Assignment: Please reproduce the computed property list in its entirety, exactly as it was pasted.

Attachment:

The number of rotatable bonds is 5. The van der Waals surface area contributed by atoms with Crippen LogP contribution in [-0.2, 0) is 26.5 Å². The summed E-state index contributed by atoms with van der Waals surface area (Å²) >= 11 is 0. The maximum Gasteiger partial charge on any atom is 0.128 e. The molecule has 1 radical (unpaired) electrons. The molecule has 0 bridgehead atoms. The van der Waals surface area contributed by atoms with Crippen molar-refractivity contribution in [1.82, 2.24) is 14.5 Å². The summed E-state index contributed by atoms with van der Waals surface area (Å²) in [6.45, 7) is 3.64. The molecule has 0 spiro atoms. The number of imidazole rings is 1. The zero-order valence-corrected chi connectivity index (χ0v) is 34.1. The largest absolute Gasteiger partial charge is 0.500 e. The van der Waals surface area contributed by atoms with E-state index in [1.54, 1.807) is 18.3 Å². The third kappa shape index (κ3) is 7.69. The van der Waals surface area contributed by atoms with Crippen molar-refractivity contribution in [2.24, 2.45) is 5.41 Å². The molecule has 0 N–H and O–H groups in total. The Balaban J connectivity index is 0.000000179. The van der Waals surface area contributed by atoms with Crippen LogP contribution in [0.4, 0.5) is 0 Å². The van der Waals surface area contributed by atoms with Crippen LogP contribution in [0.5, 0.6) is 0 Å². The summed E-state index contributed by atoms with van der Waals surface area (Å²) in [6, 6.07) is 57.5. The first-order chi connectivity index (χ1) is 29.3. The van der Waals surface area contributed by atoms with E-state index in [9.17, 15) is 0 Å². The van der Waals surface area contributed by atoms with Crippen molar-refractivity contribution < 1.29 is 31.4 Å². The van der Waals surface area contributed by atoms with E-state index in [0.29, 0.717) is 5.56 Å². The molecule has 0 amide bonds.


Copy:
The number of rotatable bonds is 5. The van der Waals surface area contributed by atoms with Crippen LogP contribution in [-0.2, 0) is 26.5 Å². The summed E-state index contributed by atoms with van der Waals surface area (Å²) >= 11 is 0. The maximum Gasteiger partial charge on any atom is 0.128 e. The molecule has 1 radical (unpaired) electrons. The molecule has 0 bridgehead atoms. The van der Waals surface area contributed by atoms with Crippen molar-refractivity contribution in [1.82, 2.24) is 14.5 Å². The summed E-state index contributed by atoms with van der Waals surface area (Å²) in [6.45, 7) is 3.64. The molecule has 0 spiro atoms. The number of imidazole rings is 1. The zero-order valence-corrected chi connectivity index (χ0v) is 34.1. The largest absolute Gasteiger partial charge is 0.500 e. The van der Waals surface area contributed by atoms with E-state index in [1.54, 1.807) is 18.3 Å². The third kappa shape index (κ3) is 7.69. The van der Waals surface area contributed by atoms with Crippen molar-refractivity contribution in [2.24, 2.45) is 5.41 Å². The molecule has 0 N–H and O–H groups in total. The Balaban J connectivity index is 0.000000179. The van der Waals surface area contributed by atoms with Crippen LogP contribution in [0.4, 0.5) is 0 Å². The van der Waals surface area contributed by atoms with Crippen LogP contribution in [0.5, 0.6) is 0 Å². The summed E-state index contributed by atoms with van der Waals surface area (Å²) in [6, 6.07) is 57.5. The first-order chi connectivity index (χ1) is 29.3. The van der Waals surface area contributed by atoms with E-state index in [9.17, 15) is 0 Å². The van der Waals surface area contributed by atoms with Crippen molar-refractivity contribution < 1.29 is 31.4 Å². The van der Waals surface area contributed by atoms with E-state index in [0.29, 0.717) is 5.56 Å². The molecule has 0 amide bonds.